Rise of the Machines: Can you tell a human financial adviser from a robot?
Not as stock-heavy: Everette Orr said the 35-year-old might want to go with a Vanguard target-date fund, but such funds are aggressive in how much they put into stocks. “If they’re really middle-of-the-road, then I would probably back them off,” said Orr, who runs McLean, Va.–based Orr Financial Planning. He would instead recommend the Vanguard STAR Fund VGSTX, +0.31% a fund of funds that is roughly 60% stocks and 40% bonds.
A significant difference: Orr’s recommendation puts less into stocks than the other three human advisers’ suggestions. And among the robo advisers, they’re all more equity-heavy, except for Schwab, which also only sticks about 60% into stocks. Kitces said that while the eight recommended portfolios are “not massively different,” the variations in how much gets put into stocks is “actually pretty material.”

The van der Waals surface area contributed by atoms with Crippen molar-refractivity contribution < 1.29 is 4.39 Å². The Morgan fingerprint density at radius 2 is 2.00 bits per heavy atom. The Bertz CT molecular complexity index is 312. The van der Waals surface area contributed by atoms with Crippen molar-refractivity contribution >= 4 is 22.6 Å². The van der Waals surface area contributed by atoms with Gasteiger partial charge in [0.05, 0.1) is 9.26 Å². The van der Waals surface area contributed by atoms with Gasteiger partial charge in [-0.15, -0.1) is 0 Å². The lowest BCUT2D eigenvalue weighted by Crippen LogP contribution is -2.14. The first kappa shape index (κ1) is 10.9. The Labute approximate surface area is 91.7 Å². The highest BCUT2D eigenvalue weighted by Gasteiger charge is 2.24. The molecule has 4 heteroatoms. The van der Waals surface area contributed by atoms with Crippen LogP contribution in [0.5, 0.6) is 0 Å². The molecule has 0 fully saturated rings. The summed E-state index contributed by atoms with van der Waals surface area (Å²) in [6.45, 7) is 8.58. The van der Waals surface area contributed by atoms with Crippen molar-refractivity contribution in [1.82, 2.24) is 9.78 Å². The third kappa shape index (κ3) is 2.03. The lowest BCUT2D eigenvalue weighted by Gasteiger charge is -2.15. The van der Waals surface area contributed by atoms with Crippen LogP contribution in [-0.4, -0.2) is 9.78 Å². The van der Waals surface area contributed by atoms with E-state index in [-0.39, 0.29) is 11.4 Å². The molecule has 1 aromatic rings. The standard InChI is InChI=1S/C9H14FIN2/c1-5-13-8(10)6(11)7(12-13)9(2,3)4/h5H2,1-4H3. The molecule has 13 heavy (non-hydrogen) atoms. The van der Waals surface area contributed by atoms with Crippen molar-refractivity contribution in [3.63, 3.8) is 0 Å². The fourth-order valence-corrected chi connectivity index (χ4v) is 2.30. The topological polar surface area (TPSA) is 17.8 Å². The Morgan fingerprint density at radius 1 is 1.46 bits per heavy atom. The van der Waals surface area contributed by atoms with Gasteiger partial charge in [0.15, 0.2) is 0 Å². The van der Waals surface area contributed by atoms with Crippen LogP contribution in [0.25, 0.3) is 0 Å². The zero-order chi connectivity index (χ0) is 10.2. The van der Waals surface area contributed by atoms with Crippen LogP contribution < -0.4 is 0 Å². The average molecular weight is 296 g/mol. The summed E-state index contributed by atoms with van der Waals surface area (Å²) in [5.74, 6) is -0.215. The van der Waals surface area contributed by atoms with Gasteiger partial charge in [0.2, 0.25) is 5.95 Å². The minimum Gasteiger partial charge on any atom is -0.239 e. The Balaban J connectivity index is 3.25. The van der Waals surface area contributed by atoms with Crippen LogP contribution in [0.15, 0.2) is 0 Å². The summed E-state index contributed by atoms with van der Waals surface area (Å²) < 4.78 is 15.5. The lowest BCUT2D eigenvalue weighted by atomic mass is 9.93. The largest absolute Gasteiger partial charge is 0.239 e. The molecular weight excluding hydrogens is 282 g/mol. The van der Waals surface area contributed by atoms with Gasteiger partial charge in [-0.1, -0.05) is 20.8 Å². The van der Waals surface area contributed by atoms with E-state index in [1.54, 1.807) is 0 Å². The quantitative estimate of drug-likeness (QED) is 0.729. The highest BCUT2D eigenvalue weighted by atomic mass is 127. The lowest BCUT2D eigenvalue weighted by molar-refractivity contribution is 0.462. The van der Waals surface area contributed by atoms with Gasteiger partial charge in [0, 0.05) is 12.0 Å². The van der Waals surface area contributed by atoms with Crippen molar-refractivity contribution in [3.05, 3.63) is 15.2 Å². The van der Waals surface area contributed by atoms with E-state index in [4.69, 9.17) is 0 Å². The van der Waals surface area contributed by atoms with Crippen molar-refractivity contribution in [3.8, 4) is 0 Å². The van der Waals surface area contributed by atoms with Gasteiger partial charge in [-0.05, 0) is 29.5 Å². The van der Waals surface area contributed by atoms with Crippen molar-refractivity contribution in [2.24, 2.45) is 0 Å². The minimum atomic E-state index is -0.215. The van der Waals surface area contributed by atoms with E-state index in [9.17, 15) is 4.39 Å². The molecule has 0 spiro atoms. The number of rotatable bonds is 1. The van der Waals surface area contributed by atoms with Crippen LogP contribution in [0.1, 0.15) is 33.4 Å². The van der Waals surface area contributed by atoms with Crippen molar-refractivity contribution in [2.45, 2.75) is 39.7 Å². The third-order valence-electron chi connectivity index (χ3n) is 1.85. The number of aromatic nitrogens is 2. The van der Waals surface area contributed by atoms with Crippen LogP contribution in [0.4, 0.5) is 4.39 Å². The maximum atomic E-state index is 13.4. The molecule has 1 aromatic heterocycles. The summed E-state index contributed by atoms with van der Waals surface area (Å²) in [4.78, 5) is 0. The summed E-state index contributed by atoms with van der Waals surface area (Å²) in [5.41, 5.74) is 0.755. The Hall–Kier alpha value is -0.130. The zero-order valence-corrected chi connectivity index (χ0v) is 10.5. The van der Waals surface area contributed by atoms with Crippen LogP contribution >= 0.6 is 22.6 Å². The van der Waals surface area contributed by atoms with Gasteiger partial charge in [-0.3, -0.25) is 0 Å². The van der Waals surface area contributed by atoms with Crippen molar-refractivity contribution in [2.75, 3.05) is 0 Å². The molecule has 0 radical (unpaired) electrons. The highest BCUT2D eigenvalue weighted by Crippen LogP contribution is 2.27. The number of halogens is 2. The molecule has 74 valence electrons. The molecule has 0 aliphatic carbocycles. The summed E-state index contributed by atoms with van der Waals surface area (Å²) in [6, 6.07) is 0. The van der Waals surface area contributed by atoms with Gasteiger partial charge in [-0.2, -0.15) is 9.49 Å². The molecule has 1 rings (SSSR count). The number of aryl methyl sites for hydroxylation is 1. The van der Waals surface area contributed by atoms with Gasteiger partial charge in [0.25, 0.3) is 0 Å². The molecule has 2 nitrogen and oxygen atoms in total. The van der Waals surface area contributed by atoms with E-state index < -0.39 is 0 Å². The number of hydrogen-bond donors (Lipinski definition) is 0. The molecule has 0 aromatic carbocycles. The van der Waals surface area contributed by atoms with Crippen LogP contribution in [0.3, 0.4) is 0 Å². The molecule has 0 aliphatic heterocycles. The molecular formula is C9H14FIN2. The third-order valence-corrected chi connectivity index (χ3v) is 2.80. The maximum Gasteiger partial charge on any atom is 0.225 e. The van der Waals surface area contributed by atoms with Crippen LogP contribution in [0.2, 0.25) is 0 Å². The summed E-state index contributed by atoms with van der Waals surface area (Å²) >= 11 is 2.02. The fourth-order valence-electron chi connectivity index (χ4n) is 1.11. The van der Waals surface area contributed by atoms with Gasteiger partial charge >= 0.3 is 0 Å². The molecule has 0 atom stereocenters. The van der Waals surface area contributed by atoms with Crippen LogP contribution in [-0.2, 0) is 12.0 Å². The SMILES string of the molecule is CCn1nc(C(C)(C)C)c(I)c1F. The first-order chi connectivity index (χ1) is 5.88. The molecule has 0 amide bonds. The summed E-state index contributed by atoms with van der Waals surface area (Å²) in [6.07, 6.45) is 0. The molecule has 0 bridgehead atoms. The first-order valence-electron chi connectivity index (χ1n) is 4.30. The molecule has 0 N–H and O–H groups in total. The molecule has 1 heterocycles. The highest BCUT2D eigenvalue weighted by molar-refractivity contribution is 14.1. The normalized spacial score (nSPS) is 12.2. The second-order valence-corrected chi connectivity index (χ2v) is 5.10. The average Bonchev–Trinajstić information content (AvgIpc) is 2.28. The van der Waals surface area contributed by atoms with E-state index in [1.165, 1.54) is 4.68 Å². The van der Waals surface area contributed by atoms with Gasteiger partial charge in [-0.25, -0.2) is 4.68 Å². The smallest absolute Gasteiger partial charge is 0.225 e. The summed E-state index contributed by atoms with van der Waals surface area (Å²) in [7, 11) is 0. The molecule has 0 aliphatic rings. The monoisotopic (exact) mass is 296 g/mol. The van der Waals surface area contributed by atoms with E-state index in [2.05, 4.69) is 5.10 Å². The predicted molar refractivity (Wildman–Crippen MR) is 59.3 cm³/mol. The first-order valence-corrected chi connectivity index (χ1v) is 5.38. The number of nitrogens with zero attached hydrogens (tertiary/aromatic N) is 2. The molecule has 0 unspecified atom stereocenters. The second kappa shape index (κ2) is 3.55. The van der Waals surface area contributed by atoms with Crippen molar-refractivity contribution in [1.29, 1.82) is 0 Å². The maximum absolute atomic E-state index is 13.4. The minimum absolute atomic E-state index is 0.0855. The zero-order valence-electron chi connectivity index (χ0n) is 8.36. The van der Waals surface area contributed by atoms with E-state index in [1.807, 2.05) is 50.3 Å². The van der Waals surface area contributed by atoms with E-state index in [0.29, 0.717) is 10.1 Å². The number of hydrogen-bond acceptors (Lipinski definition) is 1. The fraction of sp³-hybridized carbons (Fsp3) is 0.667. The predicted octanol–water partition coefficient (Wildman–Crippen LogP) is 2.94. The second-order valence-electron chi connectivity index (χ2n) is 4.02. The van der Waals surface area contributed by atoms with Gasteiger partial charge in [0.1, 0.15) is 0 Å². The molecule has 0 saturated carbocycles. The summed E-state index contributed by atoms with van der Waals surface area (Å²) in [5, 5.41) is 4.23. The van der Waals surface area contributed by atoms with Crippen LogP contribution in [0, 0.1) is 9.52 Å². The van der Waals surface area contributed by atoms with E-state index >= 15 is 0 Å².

Fees: Orr said the 35-year-old would likely pay a $ 600 fee, as he charges $ 200 per hour and that would cover a two-hour, face-to-face consultation and one hour of prep work. He added that he’s not currently taking new hourly clients, and for clients with at least $ 300,000, he charges 1% for the first $ 500,000, then 0.5% for the next half million and 0.25% beyond the $ 1 million mark.